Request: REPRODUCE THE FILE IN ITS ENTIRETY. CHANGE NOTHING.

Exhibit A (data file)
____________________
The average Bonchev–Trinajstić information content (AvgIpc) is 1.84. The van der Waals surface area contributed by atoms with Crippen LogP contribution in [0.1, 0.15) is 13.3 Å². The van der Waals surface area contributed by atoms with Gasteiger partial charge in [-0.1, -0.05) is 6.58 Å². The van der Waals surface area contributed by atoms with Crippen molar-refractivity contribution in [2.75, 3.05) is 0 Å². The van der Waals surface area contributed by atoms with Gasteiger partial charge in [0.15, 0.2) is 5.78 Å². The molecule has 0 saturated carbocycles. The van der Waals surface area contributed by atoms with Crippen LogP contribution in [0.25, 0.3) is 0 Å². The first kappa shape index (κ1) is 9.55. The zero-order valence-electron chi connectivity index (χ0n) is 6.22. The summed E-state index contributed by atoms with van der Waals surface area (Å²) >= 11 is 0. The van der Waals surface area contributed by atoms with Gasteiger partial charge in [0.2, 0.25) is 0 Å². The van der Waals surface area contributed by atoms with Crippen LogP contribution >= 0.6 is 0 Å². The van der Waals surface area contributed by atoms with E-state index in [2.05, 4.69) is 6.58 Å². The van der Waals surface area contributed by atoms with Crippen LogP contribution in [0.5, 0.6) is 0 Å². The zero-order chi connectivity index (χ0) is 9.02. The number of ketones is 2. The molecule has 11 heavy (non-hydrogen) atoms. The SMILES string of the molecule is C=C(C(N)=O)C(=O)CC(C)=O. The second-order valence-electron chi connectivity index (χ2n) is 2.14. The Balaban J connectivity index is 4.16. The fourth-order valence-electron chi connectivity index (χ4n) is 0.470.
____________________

The average Bonchev–Trinajstić information content (AvgIpc) is 1.84. The van der Waals surface area contributed by atoms with Crippen LogP contribution in [0.1, 0.15) is 13.3 Å². The van der Waals surface area contributed by atoms with Gasteiger partial charge in [-0.1, -0.05) is 6.58 Å². The van der Waals surface area contributed by atoms with Crippen molar-refractivity contribution in [2.75, 3.05) is 0 Å². The van der Waals surface area contributed by atoms with Gasteiger partial charge in [0.15, 0.2) is 5.78 Å². The molecule has 0 saturated carbocycles. The van der Waals surface area contributed by atoms with Crippen LogP contribution in [0.25, 0.3) is 0 Å². The first kappa shape index (κ1) is 9.55. The zero-order valence-electron chi connectivity index (χ0n) is 6.22. The summed E-state index contributed by atoms with van der Waals surface area (Å²) >= 11 is 0. The van der Waals surface area contributed by atoms with Gasteiger partial charge in [0.2, 0.25) is 0 Å². The van der Waals surface area contributed by atoms with Crippen LogP contribution >= 0.6 is 0 Å². The van der Waals surface area contributed by atoms with E-state index in [2.05, 4.69) is 6.58 Å². The van der Waals surface area contributed by atoms with Crippen LogP contribution in [0.5, 0.6) is 0 Å². The zero-order chi connectivity index (χ0) is 9.02. The number of ketones is 2. The molecule has 11 heavy (non-hydrogen) atoms. The SMILES string of the molecule is C=C(C(N)=O)C(=O)CC(C)=O. The second-order valence-electron chi connectivity index (χ2n) is 2.14. The Balaban J connectivity index is 4.16. The fourth-order valence-electron chi connectivity index (χ4n) is 0.470.